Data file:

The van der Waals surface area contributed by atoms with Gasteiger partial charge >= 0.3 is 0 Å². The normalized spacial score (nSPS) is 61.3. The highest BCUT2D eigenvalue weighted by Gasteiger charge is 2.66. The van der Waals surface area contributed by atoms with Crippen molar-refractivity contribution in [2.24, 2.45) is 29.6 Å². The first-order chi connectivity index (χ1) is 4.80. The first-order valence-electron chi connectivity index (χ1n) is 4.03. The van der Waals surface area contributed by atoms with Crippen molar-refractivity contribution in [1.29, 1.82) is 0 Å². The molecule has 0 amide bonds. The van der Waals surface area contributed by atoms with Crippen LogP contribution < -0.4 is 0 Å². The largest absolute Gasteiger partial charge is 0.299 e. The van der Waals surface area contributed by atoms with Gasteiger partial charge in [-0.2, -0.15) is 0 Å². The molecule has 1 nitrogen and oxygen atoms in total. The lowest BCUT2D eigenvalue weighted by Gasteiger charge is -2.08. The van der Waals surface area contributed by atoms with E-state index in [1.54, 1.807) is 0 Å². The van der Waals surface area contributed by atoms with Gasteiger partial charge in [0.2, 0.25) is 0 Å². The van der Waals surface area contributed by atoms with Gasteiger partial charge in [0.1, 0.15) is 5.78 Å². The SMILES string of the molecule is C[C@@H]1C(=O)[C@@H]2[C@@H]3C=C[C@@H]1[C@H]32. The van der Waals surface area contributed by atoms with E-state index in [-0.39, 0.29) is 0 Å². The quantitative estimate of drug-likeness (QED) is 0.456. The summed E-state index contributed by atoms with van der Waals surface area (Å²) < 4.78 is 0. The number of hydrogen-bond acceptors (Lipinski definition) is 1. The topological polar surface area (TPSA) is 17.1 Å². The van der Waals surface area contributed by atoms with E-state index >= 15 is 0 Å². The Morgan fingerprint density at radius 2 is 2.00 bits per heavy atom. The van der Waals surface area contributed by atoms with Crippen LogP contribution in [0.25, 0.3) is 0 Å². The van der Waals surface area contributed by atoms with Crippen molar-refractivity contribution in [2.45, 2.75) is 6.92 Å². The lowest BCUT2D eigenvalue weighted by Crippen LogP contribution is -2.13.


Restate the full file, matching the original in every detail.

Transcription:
The van der Waals surface area contributed by atoms with Gasteiger partial charge >= 0.3 is 0 Å². The normalized spacial score (nSPS) is 61.3. The highest BCUT2D eigenvalue weighted by Gasteiger charge is 2.66. The van der Waals surface area contributed by atoms with Crippen molar-refractivity contribution in [2.24, 2.45) is 29.6 Å². The first-order chi connectivity index (χ1) is 4.80. The first-order valence-electron chi connectivity index (χ1n) is 4.03. The van der Waals surface area contributed by atoms with Crippen molar-refractivity contribution in [1.29, 1.82) is 0 Å². The molecule has 0 amide bonds. The van der Waals surface area contributed by atoms with Crippen LogP contribution < -0.4 is 0 Å². The largest absolute Gasteiger partial charge is 0.299 e. The van der Waals surface area contributed by atoms with Gasteiger partial charge in [-0.2, -0.15) is 0 Å². The molecule has 1 nitrogen and oxygen atoms in total. The lowest BCUT2D eigenvalue weighted by Gasteiger charge is -2.08. The van der Waals surface area contributed by atoms with E-state index in [1.54, 1.807) is 0 Å². The van der Waals surface area contributed by atoms with Gasteiger partial charge in [0.2, 0.25) is 0 Å². The van der Waals surface area contributed by atoms with Gasteiger partial charge in [0.1, 0.15) is 5.78 Å². The SMILES string of the molecule is C[C@@H]1C(=O)[C@@H]2[C@@H]3C=C[C@@H]1[C@H]32. The van der Waals surface area contributed by atoms with E-state index in [-0.39, 0.29) is 0 Å². The quantitative estimate of drug-likeness (QED) is 0.456. The summed E-state index contributed by atoms with van der Waals surface area (Å²) < 4.78 is 0. The number of hydrogen-bond acceptors (Lipinski definition) is 1. The topological polar surface area (TPSA) is 17.1 Å². The van der Waals surface area contributed by atoms with E-state index >= 15 is 0 Å². The Morgan fingerprint density at radius 2 is 2.00 bits per heavy atom. The van der Waals surface area contributed by atoms with Crippen LogP contribution in [0.25, 0.3) is 0 Å². The van der Waals surface area contributed by atoms with Crippen molar-refractivity contribution in [2.45, 2.75) is 6.92 Å². The lowest BCUT2D eigenvalue weighted by Crippen LogP contribution is -2.13.